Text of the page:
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The Legends and Lore of the Milky Way

The Legends and Lore of  the Milky Way

The term “Milky Way” is truly ancient. On old star charts this ghostly band was often labeled by its Latin equivalent, Via Lactea.

Personally, I think it should be called the Smoky Way, for against a dark sky it looks much more smoky than milky. Interestingly, to Australia’s aborigines, the misty appearance of the Milky Way is the smoke reflecting the light of stellar campfires.

Today, the Milky Way’s brightest section, just above the “Teapot” of Sagittarius, suggests a puff of vapor emerging from that more modern contrivance.

What is the Milky Way? Find out here.

To certain American Indians the Milky Way was the path of their braves marching into heaven, and with the bright stars like Vega and Altair along its course representing campfires along the way. These Indians took notice of the phenomenon called Gould’s Belt, a string of stars that trace the path of the Milky Way. It is named after the 19th-century astronomer Benjamin Apthorp Gould, who first studied it in detail from the Southern Hemisphere, where it is far more pronounced.

The Milky Way involves a poignant Japanese legend. Halfway up in the eastern heavens around 11 p.m. local daylight time is the familiar Summer Triangle, marked by Deneb, Altair and Vega. Vega represented Orihime, who produced brilliantly colored fabrics. Across the “Heavenly River” (the Milky Way), Altair represented the cowherd Kengyu. After meeting each other they received divine permission to marry, whereupon both abandoned their occupations. This angered the gods who separated them and sent them back to their original jobs on opposite sides of the Heavenly River.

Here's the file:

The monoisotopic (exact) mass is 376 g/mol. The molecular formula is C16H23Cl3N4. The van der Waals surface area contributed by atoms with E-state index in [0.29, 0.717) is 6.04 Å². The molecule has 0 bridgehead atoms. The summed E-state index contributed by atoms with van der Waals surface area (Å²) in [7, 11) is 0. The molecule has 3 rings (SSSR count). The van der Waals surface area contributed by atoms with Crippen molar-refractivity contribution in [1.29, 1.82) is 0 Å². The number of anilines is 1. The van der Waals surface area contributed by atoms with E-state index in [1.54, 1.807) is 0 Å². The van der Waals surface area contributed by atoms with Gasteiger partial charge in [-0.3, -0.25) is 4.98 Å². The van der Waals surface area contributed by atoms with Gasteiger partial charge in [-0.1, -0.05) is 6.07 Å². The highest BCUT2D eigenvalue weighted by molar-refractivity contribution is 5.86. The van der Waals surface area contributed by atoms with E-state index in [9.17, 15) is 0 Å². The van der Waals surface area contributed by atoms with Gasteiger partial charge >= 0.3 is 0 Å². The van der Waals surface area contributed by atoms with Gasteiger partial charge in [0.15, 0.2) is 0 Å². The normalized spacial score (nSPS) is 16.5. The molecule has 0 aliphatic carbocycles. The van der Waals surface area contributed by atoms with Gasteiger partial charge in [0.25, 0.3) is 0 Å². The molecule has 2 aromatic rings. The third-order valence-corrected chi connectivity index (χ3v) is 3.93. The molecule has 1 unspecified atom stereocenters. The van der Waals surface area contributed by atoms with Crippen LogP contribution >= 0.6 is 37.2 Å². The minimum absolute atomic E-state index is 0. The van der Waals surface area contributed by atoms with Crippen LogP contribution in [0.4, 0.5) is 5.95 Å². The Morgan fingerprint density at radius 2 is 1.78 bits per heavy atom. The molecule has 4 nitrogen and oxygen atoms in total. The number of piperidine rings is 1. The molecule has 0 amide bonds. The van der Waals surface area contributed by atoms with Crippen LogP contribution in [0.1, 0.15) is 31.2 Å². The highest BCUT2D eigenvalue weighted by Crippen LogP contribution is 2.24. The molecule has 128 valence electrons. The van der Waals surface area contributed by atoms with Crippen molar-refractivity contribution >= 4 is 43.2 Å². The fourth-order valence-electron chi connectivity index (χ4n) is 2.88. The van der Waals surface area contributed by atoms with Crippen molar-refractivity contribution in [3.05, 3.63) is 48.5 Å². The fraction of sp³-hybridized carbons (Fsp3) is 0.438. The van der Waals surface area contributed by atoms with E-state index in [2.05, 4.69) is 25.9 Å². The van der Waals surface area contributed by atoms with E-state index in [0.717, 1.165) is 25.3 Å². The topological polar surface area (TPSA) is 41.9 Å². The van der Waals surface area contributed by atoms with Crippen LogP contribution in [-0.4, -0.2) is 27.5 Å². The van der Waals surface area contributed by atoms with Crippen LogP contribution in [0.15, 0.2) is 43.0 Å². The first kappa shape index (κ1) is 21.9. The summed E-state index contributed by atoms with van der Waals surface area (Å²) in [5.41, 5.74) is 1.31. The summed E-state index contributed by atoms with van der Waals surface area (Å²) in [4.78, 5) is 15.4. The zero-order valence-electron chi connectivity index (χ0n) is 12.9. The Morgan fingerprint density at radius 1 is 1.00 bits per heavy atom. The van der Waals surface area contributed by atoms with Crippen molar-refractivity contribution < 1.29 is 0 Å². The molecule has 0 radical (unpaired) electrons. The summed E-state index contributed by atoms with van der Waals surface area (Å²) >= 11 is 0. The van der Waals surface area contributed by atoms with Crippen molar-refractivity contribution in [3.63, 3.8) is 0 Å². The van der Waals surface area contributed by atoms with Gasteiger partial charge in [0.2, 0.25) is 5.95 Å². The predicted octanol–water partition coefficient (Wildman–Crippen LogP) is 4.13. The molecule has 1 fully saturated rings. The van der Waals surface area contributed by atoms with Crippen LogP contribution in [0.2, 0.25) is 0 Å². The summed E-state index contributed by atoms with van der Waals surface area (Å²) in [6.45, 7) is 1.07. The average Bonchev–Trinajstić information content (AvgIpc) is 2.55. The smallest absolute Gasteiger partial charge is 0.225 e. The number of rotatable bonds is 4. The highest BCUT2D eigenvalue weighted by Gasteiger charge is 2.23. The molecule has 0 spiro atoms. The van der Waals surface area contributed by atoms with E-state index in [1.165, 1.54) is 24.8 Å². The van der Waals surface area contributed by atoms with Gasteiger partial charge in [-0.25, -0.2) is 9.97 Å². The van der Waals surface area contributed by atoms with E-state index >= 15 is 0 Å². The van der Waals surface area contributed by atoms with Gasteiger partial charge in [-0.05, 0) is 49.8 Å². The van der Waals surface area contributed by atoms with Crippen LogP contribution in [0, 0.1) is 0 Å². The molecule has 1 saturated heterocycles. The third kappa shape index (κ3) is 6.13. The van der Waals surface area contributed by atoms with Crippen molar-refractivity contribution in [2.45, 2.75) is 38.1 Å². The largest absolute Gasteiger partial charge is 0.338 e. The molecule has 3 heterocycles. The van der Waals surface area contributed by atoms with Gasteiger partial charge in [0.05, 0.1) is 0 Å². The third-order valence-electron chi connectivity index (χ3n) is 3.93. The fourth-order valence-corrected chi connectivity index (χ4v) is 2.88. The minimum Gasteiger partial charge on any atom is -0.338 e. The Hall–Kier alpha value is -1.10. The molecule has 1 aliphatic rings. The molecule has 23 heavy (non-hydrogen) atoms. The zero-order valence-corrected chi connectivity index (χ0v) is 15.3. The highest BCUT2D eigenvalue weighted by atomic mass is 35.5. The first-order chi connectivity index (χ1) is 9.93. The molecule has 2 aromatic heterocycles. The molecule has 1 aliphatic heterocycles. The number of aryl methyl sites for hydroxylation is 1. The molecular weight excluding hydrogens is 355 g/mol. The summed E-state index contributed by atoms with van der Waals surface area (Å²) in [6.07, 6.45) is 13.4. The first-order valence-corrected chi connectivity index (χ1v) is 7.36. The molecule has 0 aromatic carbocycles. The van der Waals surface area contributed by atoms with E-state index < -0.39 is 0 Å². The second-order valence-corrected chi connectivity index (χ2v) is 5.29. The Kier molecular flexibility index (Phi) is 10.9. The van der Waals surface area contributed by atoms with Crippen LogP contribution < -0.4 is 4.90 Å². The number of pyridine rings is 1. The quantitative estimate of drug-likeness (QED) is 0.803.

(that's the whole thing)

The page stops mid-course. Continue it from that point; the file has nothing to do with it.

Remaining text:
The couple however, received permission from the gods to get together for one night each year, July 7, but only if the sky is clear. As a result, the evening of July 7th has become a young-people’s holiday in Japan called Tanabata. Prayers are then offered for clear skies so that Orihime and Kengyu, the star-crossed lovers can be reunited.

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If you notice a hole in the upper left-hand corner of your Farmers' Almanac, don't return it to the store! That hole isn't a defect; it's a part of history. Starting with the first edition of the Farmers' Almanac in 1818, readers used to nail holes into the corners to hang it up in their homes, barns, and outhouses (to provide both reading material and toilet paper). In 1919, the Almanac's publishers began pre-drilling holes in the corners to make it even easier for readers to keep all of that invaluable information (and paper) handy.

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